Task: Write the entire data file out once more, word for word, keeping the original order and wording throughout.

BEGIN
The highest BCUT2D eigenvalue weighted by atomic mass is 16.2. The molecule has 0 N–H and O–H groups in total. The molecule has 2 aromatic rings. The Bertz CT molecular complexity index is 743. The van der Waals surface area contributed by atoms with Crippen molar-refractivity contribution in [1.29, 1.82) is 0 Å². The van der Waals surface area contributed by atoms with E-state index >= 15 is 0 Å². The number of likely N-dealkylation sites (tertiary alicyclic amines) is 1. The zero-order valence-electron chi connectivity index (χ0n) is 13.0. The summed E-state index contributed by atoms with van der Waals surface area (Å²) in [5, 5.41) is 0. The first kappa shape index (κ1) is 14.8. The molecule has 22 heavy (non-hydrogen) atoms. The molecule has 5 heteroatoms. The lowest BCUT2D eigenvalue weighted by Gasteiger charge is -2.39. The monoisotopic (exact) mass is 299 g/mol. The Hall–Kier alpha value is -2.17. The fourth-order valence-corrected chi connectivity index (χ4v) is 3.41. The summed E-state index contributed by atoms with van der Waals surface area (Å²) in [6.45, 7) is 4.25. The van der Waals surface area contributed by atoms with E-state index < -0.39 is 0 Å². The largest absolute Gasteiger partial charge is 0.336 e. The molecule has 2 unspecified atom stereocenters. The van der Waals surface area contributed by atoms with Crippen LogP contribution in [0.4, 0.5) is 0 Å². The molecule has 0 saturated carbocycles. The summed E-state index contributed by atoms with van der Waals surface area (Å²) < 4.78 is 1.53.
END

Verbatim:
The highest BCUT2D eigenvalue weighted by atomic mass is 16.2. The molecule has 0 N–H and O–H groups in total. The molecule has 2 aromatic rings. The Bertz CT molecular complexity index is 743. The van der Waals surface area contributed by atoms with Crippen molar-refractivity contribution in [1.29, 1.82) is 0 Å². The van der Waals surface area contributed by atoms with E-state index >= 15 is 0 Å². The number of likely N-dealkylation sites (tertiary alicyclic amines) is 1. The zero-order valence-electron chi connectivity index (χ0n) is 13.0. The summed E-state index contributed by atoms with van der Waals surface area (Å²) in [5, 5.41) is 0. The first kappa shape index (κ1) is 14.8. The molecule has 22 heavy (non-hydrogen) atoms. The molecule has 5 heteroatoms. The lowest BCUT2D eigenvalue weighted by Gasteiger charge is -2.39. The monoisotopic (exact) mass is 299 g/mol. The Hall–Kier alpha value is -2.17. The fourth-order valence-corrected chi connectivity index (χ4v) is 3.41. The summed E-state index contributed by atoms with van der Waals surface area (Å²) in [6.45, 7) is 4.25. The van der Waals surface area contributed by atoms with E-state index < -0.39 is 0 Å². The largest absolute Gasteiger partial charge is 0.336 e. The molecule has 2 unspecified atom stereocenters. The van der Waals surface area contributed by atoms with Crippen LogP contribution in [0.4, 0.5) is 0 Å². The molecule has 0 saturated carbocycles. The summed E-state index contributed by atoms with van der Waals surface area (Å²) < 4.78 is 1.53.